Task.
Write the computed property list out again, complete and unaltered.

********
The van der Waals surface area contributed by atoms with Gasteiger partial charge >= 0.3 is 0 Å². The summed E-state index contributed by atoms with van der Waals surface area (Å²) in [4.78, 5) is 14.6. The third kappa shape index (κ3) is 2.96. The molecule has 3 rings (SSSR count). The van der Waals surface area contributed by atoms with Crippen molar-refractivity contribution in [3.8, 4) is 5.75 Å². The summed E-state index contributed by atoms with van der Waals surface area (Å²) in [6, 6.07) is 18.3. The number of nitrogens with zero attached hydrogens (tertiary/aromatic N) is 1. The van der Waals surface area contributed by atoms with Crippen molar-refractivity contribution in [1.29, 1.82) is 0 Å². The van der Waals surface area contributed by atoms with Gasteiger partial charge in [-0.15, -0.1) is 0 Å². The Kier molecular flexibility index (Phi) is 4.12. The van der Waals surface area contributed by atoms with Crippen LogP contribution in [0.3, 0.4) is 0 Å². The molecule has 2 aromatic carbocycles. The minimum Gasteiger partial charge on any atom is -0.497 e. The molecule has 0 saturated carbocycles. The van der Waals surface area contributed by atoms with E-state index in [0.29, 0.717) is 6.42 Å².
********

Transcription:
The van der Waals surface area contributed by atoms with Gasteiger partial charge >= 0.3 is 0 Å². The summed E-state index contributed by atoms with van der Waals surface area (Å²) in [4.78, 5) is 14.6. The third kappa shape index (κ3) is 2.96. The molecule has 3 rings (SSSR count). The van der Waals surface area contributed by atoms with Crippen molar-refractivity contribution in [3.8, 4) is 5.75 Å². The summed E-state index contributed by atoms with van der Waals surface area (Å²) in [6, 6.07) is 18.3. The number of nitrogens with zero attached hydrogens (tertiary/aromatic N) is 1. The van der Waals surface area contributed by atoms with Crippen molar-refractivity contribution in [1.29, 1.82) is 0 Å². The van der Waals surface area contributed by atoms with Gasteiger partial charge in [-0.15, -0.1) is 0 Å². The Kier molecular flexibility index (Phi) is 4.12. The van der Waals surface area contributed by atoms with Crippen LogP contribution in [0.3, 0.4) is 0 Å². The molecule has 2 aromatic carbocycles. The minimum Gasteiger partial charge on any atom is -0.497 e. The molecule has 0 saturated carbocycles. The van der Waals surface area contributed by atoms with E-state index in [0.29, 0.717) is 6.42 Å².